Meanwhile, the United States, with weapons such as the long-range B-2 stealth bomber and massive bunker-busting bombs, can afford to wait. Despite the pleasantries of President Obama's recent visit to Israel, this discrepancy reappeared in the Jerusalem press conference between Obama and Netanyahu, with Netanyahu reiterating the need to strike Iran before it passes the so-called zone of immunity -- the point at which an attack would no longer derail the nuclear program. This tension has both exposed Israel's limitations and undermined U.S. credibility, weakening diplomacy and emboldening Iran. All of this, ironically, increases the odds for war. The only way to solve the problem is to level the playing field: the United States should give Israel air refueling tankers, increasing its odds of destroying Iran's nuclear program in the event of an attack and thereby giving it more time to wait.
Refueling tankers are one of the most important advantages the United States has over Israel if it came to an attack on Iran. Any Israeli operation against Iran would severely strain its air force. Over 1,000 nautical miles separate Israel from its furthest targets in Iran, and Israeli jets would need to refuel approximately halfway. Tankers would play a critical role in any such attack.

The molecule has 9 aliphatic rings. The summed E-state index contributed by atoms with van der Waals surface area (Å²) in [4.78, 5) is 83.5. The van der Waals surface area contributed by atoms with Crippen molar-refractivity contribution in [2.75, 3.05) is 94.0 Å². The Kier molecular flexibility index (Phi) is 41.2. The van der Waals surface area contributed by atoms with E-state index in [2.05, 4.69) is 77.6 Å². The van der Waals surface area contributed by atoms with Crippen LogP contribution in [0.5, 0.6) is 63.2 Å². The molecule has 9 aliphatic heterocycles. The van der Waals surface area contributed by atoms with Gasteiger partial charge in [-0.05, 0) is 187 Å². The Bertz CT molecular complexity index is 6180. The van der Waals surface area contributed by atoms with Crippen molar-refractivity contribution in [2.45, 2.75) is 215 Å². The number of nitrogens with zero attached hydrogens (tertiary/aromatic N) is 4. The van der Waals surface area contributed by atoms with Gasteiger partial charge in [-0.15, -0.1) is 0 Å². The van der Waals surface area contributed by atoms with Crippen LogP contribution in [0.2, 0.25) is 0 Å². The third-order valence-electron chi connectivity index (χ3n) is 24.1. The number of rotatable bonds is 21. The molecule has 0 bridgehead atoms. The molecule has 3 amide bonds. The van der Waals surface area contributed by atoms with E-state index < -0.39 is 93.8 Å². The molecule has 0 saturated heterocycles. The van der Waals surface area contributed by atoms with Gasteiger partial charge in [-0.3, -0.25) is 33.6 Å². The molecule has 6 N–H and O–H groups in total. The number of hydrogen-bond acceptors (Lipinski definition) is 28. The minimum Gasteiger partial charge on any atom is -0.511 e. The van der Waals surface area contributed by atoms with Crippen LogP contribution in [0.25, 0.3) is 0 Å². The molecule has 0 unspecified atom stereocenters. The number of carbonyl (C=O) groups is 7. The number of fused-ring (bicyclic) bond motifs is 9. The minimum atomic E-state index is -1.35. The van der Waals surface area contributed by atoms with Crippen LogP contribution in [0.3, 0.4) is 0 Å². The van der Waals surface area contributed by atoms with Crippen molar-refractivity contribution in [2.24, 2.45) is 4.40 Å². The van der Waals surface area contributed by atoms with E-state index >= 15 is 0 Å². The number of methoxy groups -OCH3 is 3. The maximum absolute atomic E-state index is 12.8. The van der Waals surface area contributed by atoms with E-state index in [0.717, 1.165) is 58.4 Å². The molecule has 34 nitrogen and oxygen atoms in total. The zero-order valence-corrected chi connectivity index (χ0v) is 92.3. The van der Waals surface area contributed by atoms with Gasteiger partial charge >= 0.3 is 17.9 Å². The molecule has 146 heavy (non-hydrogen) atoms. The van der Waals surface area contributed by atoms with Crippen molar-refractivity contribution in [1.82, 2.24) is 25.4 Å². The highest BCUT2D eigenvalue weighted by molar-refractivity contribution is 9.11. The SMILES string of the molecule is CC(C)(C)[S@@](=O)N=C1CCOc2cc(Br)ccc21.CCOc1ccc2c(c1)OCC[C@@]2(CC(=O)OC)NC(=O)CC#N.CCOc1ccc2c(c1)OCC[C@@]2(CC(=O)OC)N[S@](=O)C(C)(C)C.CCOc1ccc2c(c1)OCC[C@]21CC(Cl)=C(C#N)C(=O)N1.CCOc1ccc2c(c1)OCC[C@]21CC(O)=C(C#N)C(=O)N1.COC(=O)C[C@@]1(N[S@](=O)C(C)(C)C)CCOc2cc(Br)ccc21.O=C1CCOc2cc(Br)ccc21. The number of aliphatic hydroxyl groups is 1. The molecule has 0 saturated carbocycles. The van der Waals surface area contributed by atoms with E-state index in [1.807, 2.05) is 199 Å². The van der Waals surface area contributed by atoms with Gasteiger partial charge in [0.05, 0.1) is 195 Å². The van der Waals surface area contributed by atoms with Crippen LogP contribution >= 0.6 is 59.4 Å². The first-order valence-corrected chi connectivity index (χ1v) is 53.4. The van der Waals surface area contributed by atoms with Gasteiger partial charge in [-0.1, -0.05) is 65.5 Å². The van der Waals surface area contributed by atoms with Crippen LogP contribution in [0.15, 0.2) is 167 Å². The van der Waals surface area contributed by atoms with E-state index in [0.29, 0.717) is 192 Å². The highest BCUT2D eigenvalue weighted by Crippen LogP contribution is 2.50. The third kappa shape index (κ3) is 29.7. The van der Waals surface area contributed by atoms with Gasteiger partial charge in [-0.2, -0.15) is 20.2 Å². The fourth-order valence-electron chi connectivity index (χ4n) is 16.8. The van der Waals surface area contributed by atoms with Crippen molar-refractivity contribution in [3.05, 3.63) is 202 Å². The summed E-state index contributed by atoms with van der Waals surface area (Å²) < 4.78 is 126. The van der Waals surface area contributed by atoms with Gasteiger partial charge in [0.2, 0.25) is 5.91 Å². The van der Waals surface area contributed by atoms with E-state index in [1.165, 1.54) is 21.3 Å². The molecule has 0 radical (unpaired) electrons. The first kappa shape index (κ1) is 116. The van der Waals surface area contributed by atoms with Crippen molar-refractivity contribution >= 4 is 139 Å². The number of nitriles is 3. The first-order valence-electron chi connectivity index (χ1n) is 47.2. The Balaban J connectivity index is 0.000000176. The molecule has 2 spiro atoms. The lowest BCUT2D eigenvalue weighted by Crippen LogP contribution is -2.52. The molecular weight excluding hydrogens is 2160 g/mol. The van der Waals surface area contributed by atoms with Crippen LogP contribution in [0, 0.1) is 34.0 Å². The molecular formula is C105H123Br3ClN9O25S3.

The problem is that Israel doesn't have enough of them. It has roughly 10 tankers in its fleet, all of which it would need to deploy in a strike on Iran--presenting the Israelis with a major operational vulnerability. The loss of one or two tankers could threaten the entire mission. If Israel decides to strike Iran, its lack of tankers will be a significant handicap.
All of this means that Israel must decide whether to attack much earlier than the United States. The riskier the operation is for Israel, the less time it has to wait, as it will seek a time buffer in case more strikes are needed or the operation fails entirely. And with Iran reportedly expanding its nuclear production sites, Israel will likely need more tankers to hit additional targets. Israel could rely on Washington to act at the last moment, and this is what American officials are hoping for. But Israelis recognize that the Iranian nuclear program poses a lesser danger to the United States -- making them less likely to rely on American goodwill.
This raises the second problem with American efforts to thwart Iran's nuclear program: credibility. Despite Obama's vows to prevent Iran from obtaining a nuclear bomb, all signs indicate Iran has yet to take them seriously. And for good reason. War weary and budget strapped, the United States would face the prospect of entering its third major Middle Eastern war in the last decade -- one that could severely damage the already-weakened global economy. That daunting scenario likely explains why administration officials have not only questioned the odds of a successful Israeli strike but expressed doubts about the impact of a U.S. attack as well. But the best chance for Iran to relinquish its nuclear program is if it truly fears the use of force.